Why Can't I Smoke American Cigars
With all the fuss about Cuban cigars, Nicaraguan-grown leaves, and Turkish tobacco, some US-born premium cigar aficionados might be wondering Why can't I just buy American Of course, Cuba and Nicaragua are parts of "America" (Central America), something that Canadians and Mexicans, too, get tired of mentioning to US residents who insist on using the word "American" to mean "from the USWith all the fuss about Cuban cigars, Nicaraguan-grown leaves, and Turkish tobacco, some US-born premium cigar aficionados might be wondering: Why can't I just buy American?
Of course, Cuba and Nicaragua are parts of "America" (Central America), something that Canadians and Mexicans, too, get tired of mentioning to US residents who insist on using the word "American" to mean "from the US." But, that little misnomer aside, the question is an interesting one. After all, with due respect to Cuba (where the modern art of the cigar was born), it's not like the United States is deficient in designing novel ways to spend one's leisure time. We are the country that brought you the Internet, paperback books, cheap can beer, feature filmmaking (at least if you follow the standard reckoning that posits D.W. Griffith's 1915 melodrama Birth of a Nation as the first truly full-length movie), McDonalds, Six Degrees of Kevin Bacon, and Pong. Not to mention Star Wars, televised sport, YouTube, workout centers with TVs over all the treadmills, and comic strips. If it's a technology for woolgathering and time-wasting, which the cigar is (gloriously so, for its fans), why isn't the United States in the forefront here, too?
The question is especially acute since, as many premium cigar smokers will already know, the United States is actually an incredibly important source of some kinds of premium tobacco. Tobacco used in cigars comes in three kinds: the wrapper (which is just what it sounds like), the binder (which helps add stability to the cigar's construction and holds it together), and the filler (which is where the taste comes in). New England tobacco isn't known for its usability as a binder or filler, but it makes a heck of a wrapper. Connecticut Shade tobacco, one of the major types grown in this area, is in high demand among cigar companies as a wrapper.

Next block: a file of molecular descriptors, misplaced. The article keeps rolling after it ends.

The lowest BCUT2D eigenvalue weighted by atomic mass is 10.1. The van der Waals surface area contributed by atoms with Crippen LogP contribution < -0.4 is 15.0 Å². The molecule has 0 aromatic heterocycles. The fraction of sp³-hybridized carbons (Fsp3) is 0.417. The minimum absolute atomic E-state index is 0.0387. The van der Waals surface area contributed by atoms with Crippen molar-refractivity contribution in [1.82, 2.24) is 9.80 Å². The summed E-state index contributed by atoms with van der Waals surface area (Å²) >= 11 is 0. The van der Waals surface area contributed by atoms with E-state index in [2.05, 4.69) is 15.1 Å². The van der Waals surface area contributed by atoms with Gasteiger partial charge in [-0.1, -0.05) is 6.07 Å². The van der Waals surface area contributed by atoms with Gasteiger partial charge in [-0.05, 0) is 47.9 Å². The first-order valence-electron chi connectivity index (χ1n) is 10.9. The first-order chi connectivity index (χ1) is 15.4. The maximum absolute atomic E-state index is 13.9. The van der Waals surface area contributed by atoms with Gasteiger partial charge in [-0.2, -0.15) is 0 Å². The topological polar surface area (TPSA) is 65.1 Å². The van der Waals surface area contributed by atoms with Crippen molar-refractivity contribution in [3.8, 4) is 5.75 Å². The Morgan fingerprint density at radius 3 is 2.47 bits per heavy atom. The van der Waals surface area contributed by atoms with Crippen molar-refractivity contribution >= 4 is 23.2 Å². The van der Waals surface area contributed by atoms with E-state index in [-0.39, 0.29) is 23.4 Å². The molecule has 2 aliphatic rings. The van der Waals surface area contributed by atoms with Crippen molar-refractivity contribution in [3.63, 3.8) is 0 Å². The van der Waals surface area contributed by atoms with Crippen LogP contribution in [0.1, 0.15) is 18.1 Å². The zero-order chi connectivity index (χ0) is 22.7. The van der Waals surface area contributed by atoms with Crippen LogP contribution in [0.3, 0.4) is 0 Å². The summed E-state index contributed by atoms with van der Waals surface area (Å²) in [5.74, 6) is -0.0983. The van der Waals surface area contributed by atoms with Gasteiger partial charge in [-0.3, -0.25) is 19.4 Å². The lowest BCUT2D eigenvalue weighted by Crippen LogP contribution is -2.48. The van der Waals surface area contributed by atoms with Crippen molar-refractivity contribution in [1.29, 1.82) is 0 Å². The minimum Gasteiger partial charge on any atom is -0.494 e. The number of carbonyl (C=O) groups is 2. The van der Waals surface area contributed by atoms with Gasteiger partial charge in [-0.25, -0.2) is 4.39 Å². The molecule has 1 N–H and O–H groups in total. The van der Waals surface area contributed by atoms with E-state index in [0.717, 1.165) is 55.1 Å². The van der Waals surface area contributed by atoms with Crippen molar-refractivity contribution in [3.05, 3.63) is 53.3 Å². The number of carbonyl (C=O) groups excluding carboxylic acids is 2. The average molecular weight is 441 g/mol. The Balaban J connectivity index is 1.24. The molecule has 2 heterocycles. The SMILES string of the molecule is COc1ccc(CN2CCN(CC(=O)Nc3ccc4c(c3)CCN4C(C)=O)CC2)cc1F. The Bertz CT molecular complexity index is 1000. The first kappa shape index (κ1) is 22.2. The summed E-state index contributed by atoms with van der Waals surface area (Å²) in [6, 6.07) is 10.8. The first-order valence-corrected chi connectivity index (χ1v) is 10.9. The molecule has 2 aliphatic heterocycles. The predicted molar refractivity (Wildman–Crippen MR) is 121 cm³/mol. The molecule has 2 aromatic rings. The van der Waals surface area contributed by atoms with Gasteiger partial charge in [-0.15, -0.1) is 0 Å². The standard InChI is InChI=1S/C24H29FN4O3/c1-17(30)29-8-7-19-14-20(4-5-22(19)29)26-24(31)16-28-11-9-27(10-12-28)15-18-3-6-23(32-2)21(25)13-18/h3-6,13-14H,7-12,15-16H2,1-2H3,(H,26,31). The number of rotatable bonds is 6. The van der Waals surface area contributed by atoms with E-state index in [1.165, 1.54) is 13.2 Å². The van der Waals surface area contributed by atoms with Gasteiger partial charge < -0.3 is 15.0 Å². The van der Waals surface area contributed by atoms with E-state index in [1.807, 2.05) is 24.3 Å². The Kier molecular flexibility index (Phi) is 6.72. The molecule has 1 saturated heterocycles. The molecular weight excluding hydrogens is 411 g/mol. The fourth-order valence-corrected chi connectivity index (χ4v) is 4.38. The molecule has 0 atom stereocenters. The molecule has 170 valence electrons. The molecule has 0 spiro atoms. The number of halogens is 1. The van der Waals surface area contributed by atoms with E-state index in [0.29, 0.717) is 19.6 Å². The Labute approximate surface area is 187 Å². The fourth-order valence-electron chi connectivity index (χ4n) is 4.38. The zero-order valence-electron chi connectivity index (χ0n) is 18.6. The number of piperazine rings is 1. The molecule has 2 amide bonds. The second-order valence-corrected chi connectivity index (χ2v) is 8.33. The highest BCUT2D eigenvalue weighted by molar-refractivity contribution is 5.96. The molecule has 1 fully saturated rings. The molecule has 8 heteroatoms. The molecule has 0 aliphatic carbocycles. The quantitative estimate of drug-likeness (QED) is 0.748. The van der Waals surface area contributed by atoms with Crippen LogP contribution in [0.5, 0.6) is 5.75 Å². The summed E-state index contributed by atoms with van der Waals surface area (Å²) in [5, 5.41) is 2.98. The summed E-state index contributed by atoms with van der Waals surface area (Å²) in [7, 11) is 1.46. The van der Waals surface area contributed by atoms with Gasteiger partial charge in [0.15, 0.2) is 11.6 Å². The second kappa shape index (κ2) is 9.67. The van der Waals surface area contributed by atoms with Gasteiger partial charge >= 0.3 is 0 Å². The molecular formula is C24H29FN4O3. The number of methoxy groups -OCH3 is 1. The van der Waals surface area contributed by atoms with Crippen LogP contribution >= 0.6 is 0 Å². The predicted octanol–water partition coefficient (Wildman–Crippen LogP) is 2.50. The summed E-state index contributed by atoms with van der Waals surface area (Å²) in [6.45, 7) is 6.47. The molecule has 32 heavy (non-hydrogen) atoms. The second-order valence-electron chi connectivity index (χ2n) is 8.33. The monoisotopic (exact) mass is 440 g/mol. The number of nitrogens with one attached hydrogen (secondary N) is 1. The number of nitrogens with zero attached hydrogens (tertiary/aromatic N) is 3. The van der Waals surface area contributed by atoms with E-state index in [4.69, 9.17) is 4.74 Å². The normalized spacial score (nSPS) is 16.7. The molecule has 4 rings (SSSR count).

The problem for a cigar made wholly of US tobaccos is that the plant itself is a finicky one--it grows best only under very precise conditions. For example, tobacco wants soil that is wet, but it doesn't want to be rained on. Talk about impossible to please! The reason so many cigar smokers bow before Cuba is because Cuba's Vuelta Abajo valley region is one of the only places in the world where these conditions can easily be met. In Vuleta Abajo, you have soil that is rained on extensively most months out of the year, but which gets little rain during the growing season. It's nice moist soil without rain! The temperatures are utterly forgiving--warm but never baking--and the wind is gentle too. Try to name a place in the United States that meets these kinds of conditions, and you'll appreciate more the roadblocks preventing a US-tobacco-only cigar. (The East Coast in the summer, for example, is fine for wrapper tobacco--it's rainier than Vuelta Abajo, but then wrappers need a little more rain than do fillers--but the rain, and the fact that it's cold half the year, make the area less of a safe bet for filler tobacco.)
That doesn't mean filler isn't grown anywhere in the United States. Pennsylvania and Ohio, among others, make the attempt every year. But this stuff just isn't grown in conditions as good as those in Vuelta Abajo, or in other places that come near to replicating its perfect tobacco-growing conditions (parts of Nicaragua, the Dominican Republic, Honduras, Mexico, and other places). And, sadly, you can taste the difference. For that reason, US filler doesn't make as much money as does filler from other places, and it ends up going into dime-a-dozen domestic cigars--nothing that a premium cigar lover would bother with.
Since US tobacco growers can expect to command decent prices for wrapper tobacco and (sometimes) for binder tobacco (Broadleaf binders from New England are highly regarded), because our soil offers conditions a little bit closer to what these types of tobacco require, most growers choose to make these kinds of tobacco--rather than an inferior binder that will fetch a lower price. Aside from coming up with novel ways to use up leisure time, after all, US culture is also big on the idea of majoring on your strengths.
CigarFox provides you the opportunity to build your own sampler of the finest cigars that include cigar brands like Montecristo, Romeo & Julieta, H Upmann, Macanudo, Cohiba, Partagas, Gurkha and many more. Choose from more than 1200 different cigars! Other cigar products include cigar humidors, cigar boxes, and cigar accessories like Zippo Lighters.